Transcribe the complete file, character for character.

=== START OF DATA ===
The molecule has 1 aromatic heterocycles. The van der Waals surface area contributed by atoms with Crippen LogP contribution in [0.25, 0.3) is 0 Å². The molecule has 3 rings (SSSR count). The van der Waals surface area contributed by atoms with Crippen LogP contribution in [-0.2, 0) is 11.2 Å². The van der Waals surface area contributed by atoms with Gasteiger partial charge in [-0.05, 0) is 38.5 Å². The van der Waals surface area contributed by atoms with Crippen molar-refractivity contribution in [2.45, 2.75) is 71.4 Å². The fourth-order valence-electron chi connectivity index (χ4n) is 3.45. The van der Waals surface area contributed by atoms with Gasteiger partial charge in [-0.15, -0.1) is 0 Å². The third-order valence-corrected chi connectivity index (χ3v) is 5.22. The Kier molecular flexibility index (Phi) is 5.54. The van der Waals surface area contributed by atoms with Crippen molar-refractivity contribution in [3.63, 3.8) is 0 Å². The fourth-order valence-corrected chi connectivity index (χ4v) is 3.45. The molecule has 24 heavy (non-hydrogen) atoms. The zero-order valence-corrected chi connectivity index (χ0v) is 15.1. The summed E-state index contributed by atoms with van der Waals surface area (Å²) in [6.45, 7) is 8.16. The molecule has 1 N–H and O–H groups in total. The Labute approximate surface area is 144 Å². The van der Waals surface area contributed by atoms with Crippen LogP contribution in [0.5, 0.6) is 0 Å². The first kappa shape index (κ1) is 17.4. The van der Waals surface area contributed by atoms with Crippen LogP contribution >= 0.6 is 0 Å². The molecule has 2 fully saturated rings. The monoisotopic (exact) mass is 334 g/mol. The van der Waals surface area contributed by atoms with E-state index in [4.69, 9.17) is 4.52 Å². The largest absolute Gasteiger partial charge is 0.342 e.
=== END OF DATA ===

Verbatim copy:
The molecule has 1 aromatic heterocycles. The van der Waals surface area contributed by atoms with Crippen LogP contribution in [0.25, 0.3) is 0 Å². The molecule has 3 rings (SSSR count). The van der Waals surface area contributed by atoms with Crippen LogP contribution in [-0.2, 0) is 11.2 Å². The van der Waals surface area contributed by atoms with Gasteiger partial charge in [-0.05, 0) is 38.5 Å². The van der Waals surface area contributed by atoms with Crippen molar-refractivity contribution in [2.45, 2.75) is 71.4 Å². The fourth-order valence-electron chi connectivity index (χ4n) is 3.45. The van der Waals surface area contributed by atoms with Gasteiger partial charge in [-0.15, -0.1) is 0 Å². The third-order valence-corrected chi connectivity index (χ3v) is 5.22. The Kier molecular flexibility index (Phi) is 5.54. The van der Waals surface area contributed by atoms with Crippen molar-refractivity contribution in [3.63, 3.8) is 0 Å². The fourth-order valence-corrected chi connectivity index (χ4v) is 3.45. The molecule has 24 heavy (non-hydrogen) atoms. The zero-order valence-corrected chi connectivity index (χ0v) is 15.1. The summed E-state index contributed by atoms with van der Waals surface area (Å²) in [6.45, 7) is 8.16. The molecule has 1 N–H and O–H groups in total. The Labute approximate surface area is 144 Å². The van der Waals surface area contributed by atoms with Crippen LogP contribution in [0.5, 0.6) is 0 Å². The first kappa shape index (κ1) is 17.4. The van der Waals surface area contributed by atoms with Crippen LogP contribution >= 0.6 is 0 Å². The molecule has 2 fully saturated rings. The monoisotopic (exact) mass is 334 g/mol. The van der Waals surface area contributed by atoms with E-state index in [4.69, 9.17) is 4.52 Å². The largest absolute Gasteiger partial charge is 0.342 e.